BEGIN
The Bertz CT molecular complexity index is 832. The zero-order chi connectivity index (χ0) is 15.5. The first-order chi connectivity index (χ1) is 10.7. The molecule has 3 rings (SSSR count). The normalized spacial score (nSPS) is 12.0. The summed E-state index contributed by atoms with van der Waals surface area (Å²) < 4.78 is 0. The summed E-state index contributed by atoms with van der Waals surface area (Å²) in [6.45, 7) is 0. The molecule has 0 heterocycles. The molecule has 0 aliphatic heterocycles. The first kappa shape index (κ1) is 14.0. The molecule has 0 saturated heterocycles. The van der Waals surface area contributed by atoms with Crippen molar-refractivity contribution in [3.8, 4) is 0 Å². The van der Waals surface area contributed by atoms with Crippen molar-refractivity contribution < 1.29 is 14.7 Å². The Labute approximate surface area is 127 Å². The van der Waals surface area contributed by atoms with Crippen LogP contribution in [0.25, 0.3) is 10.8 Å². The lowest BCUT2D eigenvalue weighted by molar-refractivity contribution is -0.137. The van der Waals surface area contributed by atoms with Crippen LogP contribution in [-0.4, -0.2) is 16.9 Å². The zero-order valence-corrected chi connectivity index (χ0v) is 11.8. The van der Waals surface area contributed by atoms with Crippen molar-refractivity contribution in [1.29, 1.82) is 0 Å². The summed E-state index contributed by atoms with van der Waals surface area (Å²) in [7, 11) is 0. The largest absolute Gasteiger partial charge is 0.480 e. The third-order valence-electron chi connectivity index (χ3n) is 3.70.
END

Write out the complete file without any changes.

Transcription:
The Bertz CT molecular complexity index is 832. The zero-order chi connectivity index (χ0) is 15.5. The first-order chi connectivity index (χ1) is 10.7. The molecule has 3 rings (SSSR count). The normalized spacial score (nSPS) is 12.0. The summed E-state index contributed by atoms with van der Waals surface area (Å²) < 4.78 is 0. The summed E-state index contributed by atoms with van der Waals surface area (Å²) in [6.45, 7) is 0. The molecule has 0 heterocycles. The molecule has 0 aliphatic heterocycles. The first kappa shape index (κ1) is 14.0. The molecule has 0 saturated heterocycles. The van der Waals surface area contributed by atoms with Crippen molar-refractivity contribution in [3.8, 4) is 0 Å². The van der Waals surface area contributed by atoms with Crippen molar-refractivity contribution < 1.29 is 14.7 Å². The Labute approximate surface area is 127 Å². The van der Waals surface area contributed by atoms with Crippen LogP contribution in [0.25, 0.3) is 10.8 Å². The lowest BCUT2D eigenvalue weighted by molar-refractivity contribution is -0.137. The van der Waals surface area contributed by atoms with Crippen LogP contribution in [-0.4, -0.2) is 16.9 Å². The zero-order valence-corrected chi connectivity index (χ0v) is 11.8. The van der Waals surface area contributed by atoms with Crippen molar-refractivity contribution in [1.29, 1.82) is 0 Å². The summed E-state index contributed by atoms with van der Waals surface area (Å²) in [7, 11) is 0. The largest absolute Gasteiger partial charge is 0.480 e. The third-order valence-electron chi connectivity index (χ3n) is 3.70.